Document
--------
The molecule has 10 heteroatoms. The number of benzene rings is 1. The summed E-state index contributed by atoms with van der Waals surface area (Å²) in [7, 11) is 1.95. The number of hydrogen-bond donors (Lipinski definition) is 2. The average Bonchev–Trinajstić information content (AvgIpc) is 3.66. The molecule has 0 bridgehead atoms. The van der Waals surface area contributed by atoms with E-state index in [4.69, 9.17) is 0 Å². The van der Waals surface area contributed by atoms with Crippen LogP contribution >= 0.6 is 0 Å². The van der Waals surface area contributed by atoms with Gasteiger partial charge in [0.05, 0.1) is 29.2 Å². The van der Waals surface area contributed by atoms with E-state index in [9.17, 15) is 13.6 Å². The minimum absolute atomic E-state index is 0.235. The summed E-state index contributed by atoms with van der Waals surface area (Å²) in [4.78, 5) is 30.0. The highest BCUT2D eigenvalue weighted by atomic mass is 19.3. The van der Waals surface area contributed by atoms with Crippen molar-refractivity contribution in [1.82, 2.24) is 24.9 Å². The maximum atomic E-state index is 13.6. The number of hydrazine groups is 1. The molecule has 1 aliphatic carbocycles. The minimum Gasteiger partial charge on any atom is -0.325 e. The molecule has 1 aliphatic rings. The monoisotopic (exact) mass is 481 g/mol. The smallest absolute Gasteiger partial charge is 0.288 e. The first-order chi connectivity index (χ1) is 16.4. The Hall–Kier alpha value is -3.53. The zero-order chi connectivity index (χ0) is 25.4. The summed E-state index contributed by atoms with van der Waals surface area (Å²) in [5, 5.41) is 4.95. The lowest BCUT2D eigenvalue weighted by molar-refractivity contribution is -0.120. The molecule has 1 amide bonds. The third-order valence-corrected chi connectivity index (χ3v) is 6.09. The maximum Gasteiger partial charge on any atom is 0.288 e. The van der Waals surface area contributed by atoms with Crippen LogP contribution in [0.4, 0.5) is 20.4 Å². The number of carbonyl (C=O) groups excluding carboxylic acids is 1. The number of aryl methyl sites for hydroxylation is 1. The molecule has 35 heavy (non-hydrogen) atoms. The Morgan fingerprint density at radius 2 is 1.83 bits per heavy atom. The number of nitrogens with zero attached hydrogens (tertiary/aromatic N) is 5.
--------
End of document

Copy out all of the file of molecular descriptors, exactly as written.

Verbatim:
The molecule has 10 heteroatoms. The number of benzene rings is 1. The summed E-state index contributed by atoms with van der Waals surface area (Å²) in [7, 11) is 1.95. The number of hydrogen-bond donors (Lipinski definition) is 2. The average Bonchev–Trinajstić information content (AvgIpc) is 3.66. The molecule has 0 bridgehead atoms. The van der Waals surface area contributed by atoms with E-state index in [4.69, 9.17) is 0 Å². The van der Waals surface area contributed by atoms with Crippen LogP contribution >= 0.6 is 0 Å². The van der Waals surface area contributed by atoms with Gasteiger partial charge in [0.05, 0.1) is 29.2 Å². The van der Waals surface area contributed by atoms with E-state index in [9.17, 15) is 13.6 Å². The minimum absolute atomic E-state index is 0.235. The summed E-state index contributed by atoms with van der Waals surface area (Å²) in [4.78, 5) is 30.0. The highest BCUT2D eigenvalue weighted by atomic mass is 19.3. The van der Waals surface area contributed by atoms with Crippen molar-refractivity contribution in [1.82, 2.24) is 24.9 Å². The maximum atomic E-state index is 13.6. The number of hydrazine groups is 1. The molecule has 1 aliphatic carbocycles. The minimum Gasteiger partial charge on any atom is -0.325 e. The molecule has 1 aliphatic rings. The monoisotopic (exact) mass is 481 g/mol. The smallest absolute Gasteiger partial charge is 0.288 e. The first-order chi connectivity index (χ1) is 16.4. The Hall–Kier alpha value is -3.53. The zero-order chi connectivity index (χ0) is 25.4. The summed E-state index contributed by atoms with van der Waals surface area (Å²) in [5, 5.41) is 4.95. The lowest BCUT2D eigenvalue weighted by molar-refractivity contribution is -0.120. The molecule has 1 amide bonds. The third-order valence-corrected chi connectivity index (χ3v) is 6.09. The maximum Gasteiger partial charge on any atom is 0.288 e. The van der Waals surface area contributed by atoms with Crippen LogP contribution in [0.4, 0.5) is 20.4 Å². The number of carbonyl (C=O) groups excluding carboxylic acids is 1. The number of aryl methyl sites for hydroxylation is 1. The molecule has 35 heavy (non-hydrogen) atoms. The Morgan fingerprint density at radius 2 is 1.83 bits per heavy atom. The number of nitrogens with zero attached hydrogens (tertiary/aromatic N) is 5.